Sunday, March 9, 2014
Writing a critical letter regarding Noel Gallagher’s Portland Press Herald story “Elementary school kids learn a good run is fun” (Oct. 24) seems almost Grinch-like. After all, what reader can find fault with a program which encourages young children to exercise?
Exercise is vital for the health of both girls and boys, a reader notes.
Shawn Patrick Ouellette/Staff Photographer
My irritation with the article is certainly not about exercise; it is the focus on girls to the exclusion of boys. Nowhere is there mention of a boy, a him, or a he. It is as if our public schools were populated by only one sex. Problems of obesity and conditioning are shared by all schoolchildren, and although girls may suffer from low self-esteem in their transition from grade school to high school, as a group girls seem to be doing quite well.
They are graduating from high school, college, and graduate programs at far higher rates than boys. And while formal physical education classes for schools have suffered in a series of budget cuts, why does Girls on the Run, which runs a series of after-school programs in local schools, focus their programs on one sex?
Regular exercise plays a critical role in the health of boys and girls. One can make the case that with the epidemic of attention deficit disorder, which affects primarily boys, that running programs may play an even greater role in the health and academic success of boys. Programs such as this should be sex-neutral so that all of our students enjoy the benefits of exercise.
Charles Radis, D.O.
Limiting surgical options adds to cost of MaineCare
Dr. Douglas Howell, in his Maine Voices column “Cynical mandate for hospital care” (Oct.23), makes a good case for reversing Gov. LePage’s rule change of September 2012 that barred MaineCare reimbursement for the use of Ambulatory Surgical Centers (ASCs).
As he notes, this forces physicians performing cataract surgery, colonoscopies and other procedures to use hospital facilities at twice the cost and a marked decrease in efficiency.
The problem, however, is even more cynical than Dr. Howell speculates. When this problem was brought to my attention, I introduced legislation to restore MaineCare eligibility for ASCs.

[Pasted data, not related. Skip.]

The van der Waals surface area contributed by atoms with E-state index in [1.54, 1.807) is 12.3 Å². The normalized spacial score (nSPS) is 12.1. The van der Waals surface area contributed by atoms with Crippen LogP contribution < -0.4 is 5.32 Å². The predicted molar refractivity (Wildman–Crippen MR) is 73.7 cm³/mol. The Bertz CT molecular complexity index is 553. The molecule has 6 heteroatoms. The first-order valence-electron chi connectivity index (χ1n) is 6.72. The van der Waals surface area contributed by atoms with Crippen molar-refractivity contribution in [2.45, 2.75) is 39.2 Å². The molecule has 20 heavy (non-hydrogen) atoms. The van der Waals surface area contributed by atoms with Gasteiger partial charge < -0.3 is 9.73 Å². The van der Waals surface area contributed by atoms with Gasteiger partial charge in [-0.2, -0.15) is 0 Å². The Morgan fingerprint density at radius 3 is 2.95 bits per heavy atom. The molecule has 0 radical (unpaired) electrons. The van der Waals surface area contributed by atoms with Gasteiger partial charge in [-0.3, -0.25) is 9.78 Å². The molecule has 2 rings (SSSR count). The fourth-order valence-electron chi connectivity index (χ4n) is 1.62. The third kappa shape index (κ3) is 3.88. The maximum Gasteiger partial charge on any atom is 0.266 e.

The Health and Human Services Committee unanimously supported enactment, and both the House and Senate approved the measure. All recognized that this would save millions of dollars a year.
Why wasn’t it enacted? Because the administration refused to submit data to the Legislature that showed the real impact of the rule repeal. Despite repeated requests, silence.
What I learned from this experience is that there are ways to kill a bill that I hadn’t contemplated. One is to inflate its cost so that it cannot be enacted without unbalancing the budget.
Why do this in this case? Frankly, I don’t know. Maybe it’s just pride: They made the rule change without considering its real cost implications, and were afraid to acknowledge their mistake by submitting accurate fiscal information.
The Appropriations Committee knew the administration was playing games, so rather than kill the bill, they held it over until the upcoming session in January.
By then, the real fiscal data should find its way to members. If not, Maine taxpayers will continue to get hammered.
Rep. Janice Cooper
The lives of the uninsured in jeopardy under LePage
Amy, our widowed daughter, has suffered from serious chronic ailments for a number of years to the extent she can no longer hold a job to support herself. She is totally dependent on government financial assistance.
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